Discretionary appointment of counsel
While a state may have many statutes, court decisions, or court rules governing appointment of counsel for a particular subject area, a "Key Development" is a statute/decision/rule that prevails over the others (example: a state high court decision finding a categorical right to counsel in guardianships cases takes precedence over a statute saying appointment in guardianship cases is discretionary).
Legislation, Guardianship/Conservatorship of Adults - Ward
The court has discretion to appoint counsel for a respondent or protected person in an adult protective proceeding. Or. Rev. Stat. Ann. §§ 125.025(3)(b), 125.080(4). Because the guardianship statute (Or. Rev. Stat. Ann. § 125.300 et seq.) falls within the Protective Proceedings chapter, this authority extends to guardianship proceedings as well. Additional support for this interpretation is the fact that “protected person” is defined in Or. Rev. Stat. Ann. 125.005(7) as “a person for whom a protective order has been entered”, and § 125.300(1), which provides the circumstances in which a guardian can be appointed, refers to the “protected person."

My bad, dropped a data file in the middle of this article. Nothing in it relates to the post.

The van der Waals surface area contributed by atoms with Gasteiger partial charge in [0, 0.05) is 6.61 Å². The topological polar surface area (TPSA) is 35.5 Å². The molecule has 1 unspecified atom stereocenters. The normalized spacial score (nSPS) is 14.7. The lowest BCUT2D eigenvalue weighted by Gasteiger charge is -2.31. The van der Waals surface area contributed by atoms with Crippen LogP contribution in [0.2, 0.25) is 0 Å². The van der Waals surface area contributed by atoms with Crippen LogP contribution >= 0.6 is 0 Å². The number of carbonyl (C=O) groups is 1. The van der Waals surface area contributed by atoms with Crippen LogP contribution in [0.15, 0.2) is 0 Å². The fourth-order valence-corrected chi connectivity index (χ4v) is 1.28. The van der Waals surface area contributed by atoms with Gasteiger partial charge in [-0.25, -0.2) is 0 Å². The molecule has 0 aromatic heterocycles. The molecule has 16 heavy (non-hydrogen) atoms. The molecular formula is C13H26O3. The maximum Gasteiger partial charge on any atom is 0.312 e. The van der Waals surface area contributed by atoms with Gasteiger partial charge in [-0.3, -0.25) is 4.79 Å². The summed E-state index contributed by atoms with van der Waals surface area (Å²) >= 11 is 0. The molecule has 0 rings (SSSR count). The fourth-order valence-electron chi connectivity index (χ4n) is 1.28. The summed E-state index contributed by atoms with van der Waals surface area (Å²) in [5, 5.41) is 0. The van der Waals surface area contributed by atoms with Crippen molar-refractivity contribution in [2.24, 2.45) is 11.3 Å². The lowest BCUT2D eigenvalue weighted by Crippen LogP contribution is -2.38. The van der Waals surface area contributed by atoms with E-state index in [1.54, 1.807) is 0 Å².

Or. Rev. Stat. Ann. § 125.090 specifies that the same procedures for guardianship establishment proceedings apply to review proceedings, so the discretionary appointment of counsel would likely apply as well.
If "yes", the established right to counsel or discretionary appointment of counsel is limited in some way, including any of: the only authority is a lower/intermediate court decision or a city council, not a high court or state legislature; there has been a subsequent case that has cast doubt; a statute is ambiguous; or the right or discretionary appointment is not for all types of individuals or proceedings within that category.
Appointment of Counsel: discretionary Qualified: no